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Retail Shares Slide as Housing Worries Sink Stocks

Retail stocks fell over 2 percent Thursday as renewed concerns about the housing and finance markets combined to sink the Dow Jones Industrial Average.

Charlotte Russe shares lost about one-seventh of their value after the firm was downgraded by Roth Capital.

Retail stocks fell over 2 percent Thursday as renewed concerns about the housing and finance markets combined to sink the Dow Jones Industrial Average more than 283 points.

Among the biggest decliners was Charlotte Russe Holding Corp., whose shares lost about one-seventh of their value, dropping at one point to a three-year low after the firm was downgraded by Roth Capital to “hold” from “buy.” The company late Wednesday said it expected same-store sales to decline in the low- to midsingle digits during its current fourth quarter, with earnings per share, excluding charges, coming in at 15 to 23 cents, well below the 30 cents initially expected by analysts.

The San Diego-based company’s shares were down 14.8 percent to close at $12.47 and traded as low as $12.05.

While the Dow Jones fell 2.4 percent to 11,349.28, with a drop in existing home sales and Ford Motor Co.’s worst loss in history adding to jitters, the Standard & Poor’s Retail Index was hit by a 2.3 percent drop, ending the day at 352.56.

The retail declines were across the board, strongest in but not limited to specialty stores. Among the sharpest declines were Dillard’s Inc., which fell 10.3 percent to $10.49; Charming Shoppes Inc., which dropped 7.2 percent to $5.04, and Chico’s FAS Inc. and Coldwater Creek Inc., both declining 7 percent to $5.85 and $6.68, respectively. Saks Inc. was off 6.7 percent to $10.71. Among vendors, Liz Claiborne Inc. shares dropped 7 percent to $13.07, Coach Inc. slid 6.6 percent to $27.58, Fossil Inc. was down 6.4 percent to $27.44 and Jones Apparel Group Inc. lost 6.3 percent to $15.25.

Caché Inc. reported better, and better-than-expected, second-quarter earnings and sales, including those of the same-store variety, but still saw its shares sink 3.1 percent to $13.57.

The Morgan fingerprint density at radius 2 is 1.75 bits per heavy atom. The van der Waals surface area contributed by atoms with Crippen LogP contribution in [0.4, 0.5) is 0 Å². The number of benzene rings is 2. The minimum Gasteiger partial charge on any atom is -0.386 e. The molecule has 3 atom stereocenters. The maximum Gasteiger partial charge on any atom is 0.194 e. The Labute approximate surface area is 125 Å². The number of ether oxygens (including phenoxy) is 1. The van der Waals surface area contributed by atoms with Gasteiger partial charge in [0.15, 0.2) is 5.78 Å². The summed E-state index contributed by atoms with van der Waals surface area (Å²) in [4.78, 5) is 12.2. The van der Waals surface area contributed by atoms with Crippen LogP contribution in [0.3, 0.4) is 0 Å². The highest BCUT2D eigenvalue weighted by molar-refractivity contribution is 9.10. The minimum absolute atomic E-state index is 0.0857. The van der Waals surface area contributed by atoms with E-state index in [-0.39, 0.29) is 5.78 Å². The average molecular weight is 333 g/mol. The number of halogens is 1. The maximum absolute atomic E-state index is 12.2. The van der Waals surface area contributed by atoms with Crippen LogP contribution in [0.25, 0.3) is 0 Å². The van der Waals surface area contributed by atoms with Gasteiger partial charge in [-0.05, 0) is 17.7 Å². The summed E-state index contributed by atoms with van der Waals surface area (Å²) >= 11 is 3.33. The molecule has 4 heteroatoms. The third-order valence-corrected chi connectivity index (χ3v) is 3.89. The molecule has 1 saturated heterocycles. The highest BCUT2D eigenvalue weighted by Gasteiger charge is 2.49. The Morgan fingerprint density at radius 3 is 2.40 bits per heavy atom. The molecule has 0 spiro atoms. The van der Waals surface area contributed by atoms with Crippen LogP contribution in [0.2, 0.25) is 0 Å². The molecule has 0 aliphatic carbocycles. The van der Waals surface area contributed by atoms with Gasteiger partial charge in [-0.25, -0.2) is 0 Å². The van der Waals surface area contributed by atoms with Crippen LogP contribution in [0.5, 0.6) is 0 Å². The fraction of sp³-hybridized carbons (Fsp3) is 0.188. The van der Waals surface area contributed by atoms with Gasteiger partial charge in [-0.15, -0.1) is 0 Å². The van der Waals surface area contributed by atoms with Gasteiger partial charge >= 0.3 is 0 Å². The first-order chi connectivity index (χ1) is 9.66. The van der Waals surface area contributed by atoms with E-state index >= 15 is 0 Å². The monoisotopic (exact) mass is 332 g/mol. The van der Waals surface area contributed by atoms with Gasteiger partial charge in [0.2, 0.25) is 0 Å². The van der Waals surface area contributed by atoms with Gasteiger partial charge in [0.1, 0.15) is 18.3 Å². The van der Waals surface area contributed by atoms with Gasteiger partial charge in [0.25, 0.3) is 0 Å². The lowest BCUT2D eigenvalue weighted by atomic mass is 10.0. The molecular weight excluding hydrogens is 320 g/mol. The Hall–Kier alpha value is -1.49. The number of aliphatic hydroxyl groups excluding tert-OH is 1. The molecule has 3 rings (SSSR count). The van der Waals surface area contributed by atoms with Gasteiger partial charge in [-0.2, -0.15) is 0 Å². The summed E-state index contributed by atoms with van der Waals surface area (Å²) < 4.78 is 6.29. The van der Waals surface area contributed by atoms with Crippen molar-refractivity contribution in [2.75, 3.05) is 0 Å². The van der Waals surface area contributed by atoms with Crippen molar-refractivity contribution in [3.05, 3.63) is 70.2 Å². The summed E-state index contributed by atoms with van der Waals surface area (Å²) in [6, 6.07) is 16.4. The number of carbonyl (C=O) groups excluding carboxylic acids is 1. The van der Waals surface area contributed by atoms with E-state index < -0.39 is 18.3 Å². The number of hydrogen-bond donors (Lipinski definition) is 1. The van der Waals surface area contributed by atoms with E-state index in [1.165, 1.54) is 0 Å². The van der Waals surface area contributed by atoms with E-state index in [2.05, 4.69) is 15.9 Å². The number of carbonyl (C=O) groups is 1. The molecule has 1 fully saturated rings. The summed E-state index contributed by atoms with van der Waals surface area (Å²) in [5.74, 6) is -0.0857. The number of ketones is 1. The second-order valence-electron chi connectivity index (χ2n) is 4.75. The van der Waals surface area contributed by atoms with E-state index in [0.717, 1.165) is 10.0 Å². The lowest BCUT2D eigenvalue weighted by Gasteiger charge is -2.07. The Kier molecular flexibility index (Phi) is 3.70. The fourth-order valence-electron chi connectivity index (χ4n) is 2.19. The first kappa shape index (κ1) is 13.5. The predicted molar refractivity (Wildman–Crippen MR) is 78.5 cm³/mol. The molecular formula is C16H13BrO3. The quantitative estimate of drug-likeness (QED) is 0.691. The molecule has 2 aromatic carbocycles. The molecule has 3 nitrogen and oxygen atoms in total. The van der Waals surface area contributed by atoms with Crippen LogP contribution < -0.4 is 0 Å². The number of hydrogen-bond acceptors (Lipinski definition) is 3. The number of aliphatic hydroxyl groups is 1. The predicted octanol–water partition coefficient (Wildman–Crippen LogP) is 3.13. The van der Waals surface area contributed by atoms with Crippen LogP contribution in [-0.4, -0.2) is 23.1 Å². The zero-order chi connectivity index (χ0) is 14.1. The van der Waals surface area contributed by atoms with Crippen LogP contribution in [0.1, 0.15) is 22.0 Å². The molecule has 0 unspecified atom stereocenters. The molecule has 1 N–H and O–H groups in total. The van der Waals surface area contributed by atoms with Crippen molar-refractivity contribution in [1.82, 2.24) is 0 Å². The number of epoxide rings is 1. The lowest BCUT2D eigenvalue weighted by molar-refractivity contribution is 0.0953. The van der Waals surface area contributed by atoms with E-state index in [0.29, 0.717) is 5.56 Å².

For the 13 weeks ended June 28, the New York-based women’s specialty chain posted net income of $2.1 million, or 16 cents a diluted share, 63.9 percent above the $1.3 million, or 8 cents, reported in the year-ago quarter. Analysts on average expected earnings of 15 cents. Excluding legal settlement costs in the 2007 quarter, profits were up 10.3 percent.

Sales in the quarter were up 4.1 percent, to $74 million from $71 million, and rose 3 percent on a same-store basis against a 1 percent increase in the 2007 period.

Gross margin declined to 46.2 percent of sales from 47.8 percent in last year’s quarter, which the company attributed both to its new pricing strategy and the integration of its in-house design team after the acquisition last year of Adrienne Victoria Designs. Thomas Reinckens, chairman and chief executive officer, said these moves and a new emphasis on collection dressing “are expected to raise sales productivity and operating margins going forward as we benefit from increases in shopping frequency, expansion of our customer base and greater leverage of expenses.”

The ceo noted that inventory per store was down 17 percent from a year ago at the end of the quarter, and that July sales were coming in at plan. The firm, which operates 296 stores under the Caché and Caché Luxe banners, made no changes in its guidance for the remainder of the year. Comparable-store sales are forecast to increase in the low- to midsingle-digit range. Earnings are projected to end the year at 39 to 42 cents a share on a diluted basis.

For the six months to date, Caché had net income of $52,000, or no cents a share, against year-ago profits of $1.4 million, or 9 cents a diluted share. Excluding legal costs last year and 14 cents a share to cover store exit costs and those associated with the departure of Brian Woolf as ceo earlier this year, EPS would have been up to 14 cents a share from 12 cents a year ago.

Revenues moved ahead 4.7 percent to $141.7 million and comps climbed 3 percent.�